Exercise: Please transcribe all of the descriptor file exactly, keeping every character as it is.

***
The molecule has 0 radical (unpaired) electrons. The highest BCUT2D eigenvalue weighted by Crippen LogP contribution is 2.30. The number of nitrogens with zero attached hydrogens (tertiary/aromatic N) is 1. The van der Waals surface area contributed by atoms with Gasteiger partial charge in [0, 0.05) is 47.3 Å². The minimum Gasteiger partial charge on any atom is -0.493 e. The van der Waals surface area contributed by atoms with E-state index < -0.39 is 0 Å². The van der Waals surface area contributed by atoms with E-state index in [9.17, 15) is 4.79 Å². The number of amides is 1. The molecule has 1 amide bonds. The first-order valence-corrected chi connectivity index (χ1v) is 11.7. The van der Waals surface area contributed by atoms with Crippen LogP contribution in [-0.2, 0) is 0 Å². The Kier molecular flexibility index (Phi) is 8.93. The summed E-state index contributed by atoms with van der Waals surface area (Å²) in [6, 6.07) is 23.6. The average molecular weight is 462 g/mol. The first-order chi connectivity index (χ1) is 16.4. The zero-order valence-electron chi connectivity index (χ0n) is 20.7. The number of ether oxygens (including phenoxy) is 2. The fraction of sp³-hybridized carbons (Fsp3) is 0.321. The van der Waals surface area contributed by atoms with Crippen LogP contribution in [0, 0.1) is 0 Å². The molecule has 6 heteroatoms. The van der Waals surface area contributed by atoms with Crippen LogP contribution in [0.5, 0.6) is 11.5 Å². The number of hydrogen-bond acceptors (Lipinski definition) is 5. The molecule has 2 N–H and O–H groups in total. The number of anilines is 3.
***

The molecule has 0 radical (unpaired) electrons. The highest BCUT2D eigenvalue weighted by Crippen LogP contribution is 2.30. The number of nitrogens with zero attached hydrogens (tertiary/aromatic N) is 1. The van der Waals surface area contributed by atoms with Gasteiger partial charge in [0, 0.05) is 47.3 Å². The minimum Gasteiger partial charge on any atom is -0.493 e. The van der Waals surface area contributed by atoms with E-state index < -0.39 is 0 Å². The van der Waals surface area contributed by atoms with E-state index in [9.17, 15) is 4.79 Å². The number of amides is 1. The molecule has 1 amide bonds. The first-order valence-corrected chi connectivity index (χ1v) is 11.7. The van der Waals surface area contributed by atoms with Crippen LogP contribution in [-0.2, 0) is 0 Å². The Kier molecular flexibility index (Phi) is 8.93. The summed E-state index contributed by atoms with van der Waals surface area (Å²) in [6, 6.07) is 23.6. The average molecular weight is 462 g/mol. The first-order chi connectivity index (χ1) is 16.4. The zero-order valence-electron chi connectivity index (χ0n) is 20.7. The number of ether oxygens (including phenoxy) is 2. The fraction of sp³-hybridized carbons (Fsp3) is 0.321. The van der Waals surface area contributed by atoms with Crippen LogP contribution in [0, 0.1) is 0 Å². The molecule has 6 heteroatoms. The van der Waals surface area contributed by atoms with Crippen LogP contribution in [0.5, 0.6) is 11.5 Å². The number of hydrogen-bond acceptors (Lipinski definition) is 5. The molecule has 2 N–H and O–H groups in total. The number of anilines is 3.